Ask The Dietitian® Home

Ask The Dietitian® Home

Daily activity (hours per day): Sleeping Sedentary sitting, standing, driving Low activity billiards, canoeing (leisurely), dancing (ballroom), golf (with cart), horseback riding (walking), loading/unloading car, taking out trash, walking (2 mph), walking the dog, watering plants Active calisthenics (no weight), cycling (leisurely), gardening (no lifting), golf (no cart), household tasks (moderate effort mopping), mowing lawn (power mower), raking lawn, swimming (slow), vacuuming, walking (3-4 mph) Very active chopping wood, climbing hills (no load up to 5 kg load), cycling (moderately), dancing (aerobic, ballet, ballroom fast), jogging (10 minute mile), surfing, swimming, tennis If you are pregnant, your report will not allow weight loss. If you are pregnant, your report will calculate a healthy weight gain and Your Nutrition Facts will include the additional calories and protein for your baby's development. If your weight goal results in a calorie Daily Value of < 1,200 calories per day, then Your Nutrition Facts will calculate a slower rate of weight loss than you selected. 1,200 calories per day is the minimum to meet your nutrient needs. Your Nutrition Facts will include the additional calories and protein necessary for a healthy weight gain. If you were underweight before you became pregnant, you should choose to gain one or two pounds per week in addition to the normal weight gain during pregnancy. If you have been measured and know what percent body fat you are, type in your current value if you are a lean athlete with lower than average body fat. Body fat can be tested by calipher (a pliers-like instrument used to measure thickness), electrical impedance, underwater weighting or dual energy x-ray absorptiometry (DEXA). (If your body fat has been measured and yo Continue reading >>

Carbohydrate Counting & Diabetes

Carbohydrate Counting & Diabetes

What is carbohydrate counting? Carbohydrate counting, also called carb counting, is a meal planning tool for people with type 1 or type 2 diabetes. Carbohydrate counting involves keeping track of the amount of carbohydrate in the foods you eat each day. Carbohydrates are one of the main nutrients found in food and drinks. Protein and fat are the other main nutrients. Carbohydrates include sugars, starches, and fiber. Carbohydrate counting can help you control your blood glucose, also called blood sugar, levels because carbohydrates affect your blood glucose more than other nutrients. Healthy carbohydrates, such as whole grains, fruits, and vegetables, are an important part of a healthy eating plan because they can provide both energy and nutrients, such as vitamins and minerals, and fiber. Fiber can help you prevent constipation, lower your cholesterol levels, and control your weight. Unhealthy carbohydrates are often food and drinks with added sugars. Although unhealthy carbohydrates can also provide energy, they have little to no nutrients. More information about which carbohydrates provide nutrients for good health and which carbohydrates do not is provided in the NIDDK health topic, Diabetes Diet and Eating. The amount of carbohydrate in foods is measured in grams. To count grams of carbohydrate in foods you eat, you’ll need to know which foods contain carbohydrates learn to estimate the number of grams of carbohydrate in the foods you eat add up the number of grams of carbohydrate from each food you eat to get your total for the day Your doctor can refer you to a dietitian or diabetes educator who can help you develop a healthy eating plan based on carbohydrate counting. Which foods contain carbohydrates? Foods that contain carbohydrates include grains, such as b Continue reading >>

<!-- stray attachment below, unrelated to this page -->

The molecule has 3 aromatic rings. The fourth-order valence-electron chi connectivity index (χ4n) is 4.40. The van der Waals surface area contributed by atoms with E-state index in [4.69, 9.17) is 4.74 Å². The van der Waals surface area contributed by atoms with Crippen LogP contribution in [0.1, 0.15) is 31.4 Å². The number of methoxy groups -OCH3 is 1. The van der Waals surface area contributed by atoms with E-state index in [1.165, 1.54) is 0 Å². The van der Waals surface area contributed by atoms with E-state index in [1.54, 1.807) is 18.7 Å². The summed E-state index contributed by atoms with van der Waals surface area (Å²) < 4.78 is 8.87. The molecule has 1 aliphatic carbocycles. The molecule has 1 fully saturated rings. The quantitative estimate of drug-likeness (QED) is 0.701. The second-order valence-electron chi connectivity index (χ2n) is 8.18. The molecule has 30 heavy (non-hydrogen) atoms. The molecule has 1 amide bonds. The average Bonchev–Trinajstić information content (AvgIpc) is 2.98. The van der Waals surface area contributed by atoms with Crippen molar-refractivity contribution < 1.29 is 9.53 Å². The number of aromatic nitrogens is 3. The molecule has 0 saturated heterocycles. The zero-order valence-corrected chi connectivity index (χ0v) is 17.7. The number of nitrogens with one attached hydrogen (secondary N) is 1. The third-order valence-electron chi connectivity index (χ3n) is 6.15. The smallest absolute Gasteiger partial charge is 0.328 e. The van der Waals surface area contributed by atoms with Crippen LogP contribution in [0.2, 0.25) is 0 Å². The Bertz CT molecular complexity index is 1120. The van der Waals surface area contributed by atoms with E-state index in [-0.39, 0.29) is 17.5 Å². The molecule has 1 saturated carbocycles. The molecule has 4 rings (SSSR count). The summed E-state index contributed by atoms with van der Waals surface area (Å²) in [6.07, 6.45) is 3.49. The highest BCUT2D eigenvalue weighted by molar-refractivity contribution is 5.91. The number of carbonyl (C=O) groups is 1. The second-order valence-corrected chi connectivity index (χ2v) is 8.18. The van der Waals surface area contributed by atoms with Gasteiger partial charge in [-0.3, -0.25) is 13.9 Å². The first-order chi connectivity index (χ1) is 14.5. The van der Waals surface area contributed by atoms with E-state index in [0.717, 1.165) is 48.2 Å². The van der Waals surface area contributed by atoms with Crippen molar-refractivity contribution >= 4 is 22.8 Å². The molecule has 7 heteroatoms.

Type 2 Diabetes Diet

Type 2 Diabetes Diet

The right diabetes diet is crucial to managing type 2 diabetes, maintaining stable blood sugar levels, and preserving your overall health. However, it's not as complex or out of the ordinary as you might expect. A smart diabetic diet actually looks a lot like the healthy eating plan doctors recommend for everyone: plenty of fruits and vegetables, simple carbohydrates in moderation, and fats sparingly. Count Calories to Manage Diabetes The National Institutes of Health (NIH) recommends the following calorie guidelines for people who are managing diabetes: About 1,200 to 1,600 calories a day for small women who are physically active, small or medium-sized women interested in weight loss, or medium-sized women who are not physically active. About 1,600 to 2,000 calories a day for large women interested in weight loss, small men at a healthy weight, medium-sized men who aren't physically active, or medium-sized or large men interested in weight loss. About 2,000 to 2,400 calories a day for medium-sized or large men who are physically active, large men at a healthy weight or who are medium-sized, or large women who are very physically active. Reach for the Right Carbohydrates You can't avoid carbohydrates completely. They are our main source of energy, but they also lead to the biggest fluctuations in blood sugar levels. Choosing your carbohydrates wisely is critical to managing diabetes. Complex carbohydrates, or those that are rich in fiber, should constitute between 45 and 65 percent of your daily caloric intake. To make the best choices, keep these guidelines in mind: Get most or all of your carbohydrates from high-fiber sources like vegetables, beans, fruits, and whole grains. High-fiber foods are digested more slowly, which helps keep your blood sugar levels stable. Av Continue reading >>